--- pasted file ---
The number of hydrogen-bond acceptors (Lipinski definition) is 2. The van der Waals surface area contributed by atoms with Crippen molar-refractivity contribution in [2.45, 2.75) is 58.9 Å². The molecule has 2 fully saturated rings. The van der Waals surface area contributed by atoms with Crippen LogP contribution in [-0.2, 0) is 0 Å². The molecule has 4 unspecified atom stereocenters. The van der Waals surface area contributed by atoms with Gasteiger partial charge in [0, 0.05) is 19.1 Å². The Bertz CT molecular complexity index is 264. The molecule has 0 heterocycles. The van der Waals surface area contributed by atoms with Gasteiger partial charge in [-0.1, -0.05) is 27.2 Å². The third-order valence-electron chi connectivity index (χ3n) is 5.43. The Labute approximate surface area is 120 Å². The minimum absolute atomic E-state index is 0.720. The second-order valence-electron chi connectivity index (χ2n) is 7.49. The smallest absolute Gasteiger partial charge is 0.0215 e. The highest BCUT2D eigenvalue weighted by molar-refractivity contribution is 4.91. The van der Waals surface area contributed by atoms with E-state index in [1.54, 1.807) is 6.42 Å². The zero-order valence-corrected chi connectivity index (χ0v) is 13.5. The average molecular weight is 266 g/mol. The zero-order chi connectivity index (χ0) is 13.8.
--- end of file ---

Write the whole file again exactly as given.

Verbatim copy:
The number of hydrogen-bond acceptors (Lipinski definition) is 2. The van der Waals surface area contributed by atoms with Crippen molar-refractivity contribution in [2.45, 2.75) is 58.9 Å². The molecule has 2 fully saturated rings. The van der Waals surface area contributed by atoms with Crippen LogP contribution in [-0.2, 0) is 0 Å². The molecule has 4 unspecified atom stereocenters. The van der Waals surface area contributed by atoms with Gasteiger partial charge in [0, 0.05) is 19.1 Å². The Bertz CT molecular complexity index is 264. The molecule has 0 heterocycles. The van der Waals surface area contributed by atoms with Gasteiger partial charge in [-0.1, -0.05) is 27.2 Å². The third-order valence-electron chi connectivity index (χ3n) is 5.43. The Labute approximate surface area is 120 Å². The minimum absolute atomic E-state index is 0.720. The second-order valence-electron chi connectivity index (χ2n) is 7.49. The smallest absolute Gasteiger partial charge is 0.0215 e. The highest BCUT2D eigenvalue weighted by molar-refractivity contribution is 4.91. The van der Waals surface area contributed by atoms with E-state index in [1.54, 1.807) is 6.42 Å². The zero-order valence-corrected chi connectivity index (χ0v) is 13.5. The average molecular weight is 266 g/mol. The zero-order chi connectivity index (χ0) is 13.8.